For nearly two years, my answer to “How are you?” has ranged somewhere between “Not great,” and “Pretty awful.” On some days, it felt like an affront to be asked such a question.
Lately, though, my answer has been a simple, “Good!” — which isn’t that simple after all.
My cheerful response tends to surprise and fluster me. I feel compelled to explain myself — my happiness doesn’t mean I’ve forgotten about my dead husband! — or joke about how awkward it is to feel good again. I’m too self-conscious to let my answer stand on its own.
But it’s true: things have been good. My first freelance article received lots of positive feedback, including a shoutout from Sheryl Sandberg (!). I have other articles in the works, I’m becoming more confident pitching myself, and writing a book someday seems increasingly possible. Things outside of work are good, too. My partner and I have moved in together (!), and I’m feeling physically and mentally healthier than I have in a long time.
I’m happy. And that makes me really uncomfortable.
The night before Jamie died, we were both in good moods — we were sweet and funny with each other as we got ready for bed. He left the house early the next morning for that fateful half marathon. I arrived to the course later on and cheered as he passed the halfway point of the race. That was it. The next time I saw him, he was dead.
I feel uncomfortable being happy because I was happy in the hours before Jamie died. I feel uncomfortable being happy because survivor’s guilt tells me I don’t deserve it.
As you can imagine, this is a big topic in my weekly therapy sessions. Traumatic events can lead to all-or-nothing thinking patterns — a way of viewing life in extremes. Because I’ve replayed Jamie’s death and the moments leading up to it so often in my mind, my brain has grown accustomed to associating happiness with misfortune.
I wrote earlier this month about the fear of failure, but I’m starting to realize that I might be more paralyzed by the fear of success. Success — and the happiness that comes from it — is well outside the comfort zone I’ve built for myself over the past two years.
I’ve been doing a lot of soul-searching in response to my “Good!” discomfort, and I’ve since uncovered a painful truth: Since Jamie died, my comfort zone has been mired in sadness. It’s a comfortable place to be, admittedly. When you’re sad or lonely or hurting, you tend to receive more sympathy and support. People worry about you. You have an excuse not to succeed. When you’re in a good spot, you’re less likely to be on someone’s mind or the recipient of benevolence. You’re on your own.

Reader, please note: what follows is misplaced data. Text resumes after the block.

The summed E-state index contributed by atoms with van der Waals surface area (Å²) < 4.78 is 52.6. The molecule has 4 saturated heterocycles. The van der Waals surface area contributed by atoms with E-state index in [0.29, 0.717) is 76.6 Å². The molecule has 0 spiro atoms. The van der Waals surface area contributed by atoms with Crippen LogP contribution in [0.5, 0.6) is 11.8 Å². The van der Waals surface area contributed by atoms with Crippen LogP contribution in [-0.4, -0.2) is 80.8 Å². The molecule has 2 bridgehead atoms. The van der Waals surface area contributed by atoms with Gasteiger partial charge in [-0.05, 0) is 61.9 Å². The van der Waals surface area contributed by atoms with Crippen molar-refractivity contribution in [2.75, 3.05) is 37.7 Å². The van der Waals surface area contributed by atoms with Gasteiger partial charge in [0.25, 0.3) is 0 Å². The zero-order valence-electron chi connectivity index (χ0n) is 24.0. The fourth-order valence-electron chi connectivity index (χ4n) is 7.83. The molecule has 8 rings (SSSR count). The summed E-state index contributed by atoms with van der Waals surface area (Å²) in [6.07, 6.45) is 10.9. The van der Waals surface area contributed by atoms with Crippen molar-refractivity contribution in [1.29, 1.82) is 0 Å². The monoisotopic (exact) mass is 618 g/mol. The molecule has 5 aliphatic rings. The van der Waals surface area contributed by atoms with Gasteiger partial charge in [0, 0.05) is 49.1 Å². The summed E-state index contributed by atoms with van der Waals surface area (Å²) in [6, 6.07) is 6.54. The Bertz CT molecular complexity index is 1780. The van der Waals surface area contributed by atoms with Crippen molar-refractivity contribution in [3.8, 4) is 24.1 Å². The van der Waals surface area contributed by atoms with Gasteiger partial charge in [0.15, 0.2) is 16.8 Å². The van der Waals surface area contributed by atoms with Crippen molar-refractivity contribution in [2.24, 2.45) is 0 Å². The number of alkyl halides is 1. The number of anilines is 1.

It doesn’t take a major loss to experience the discomfort of happiness. If you’re a negative self-talker (something I’m guilty of, and forever working on), being happy or successful doesn’t fit into the narrative you’ve long told yourself. As Dr. Lisa Firestone explains, our negative self-perception can be “like a heavy blanket … familiar, comfortable and safe.”
Instead of retreating to the safety of my sadness, I’m striving to embrace the discomfort I’m experiencing, find gratitude for the happiness I’m feeling, and look for ways to stay grounded as I adjust to this new normal. (And, of course, to accept that things can and will fall apart at some point.)
Life is good right now. I’m finding my own path as a writer, taking care of my mind and body, and nurturing a promising relationship. I’m capable of building a new life while honoring the past. I am successful, and deserving of the happiness that I feel.
It’s sort of troubling how difficult it was for me to write that last sentence. Saying it out loud is even harder. But that’s what I’ll do. I’ll repeat that mantra until it rings true. And the next time someone asks me how I’m doing, I’ll reply without explaining myself.
This essay was originally published in my newsletter, My Sweet Dumb Brain, which includes additional resources and guided exercises each week. Subscribe!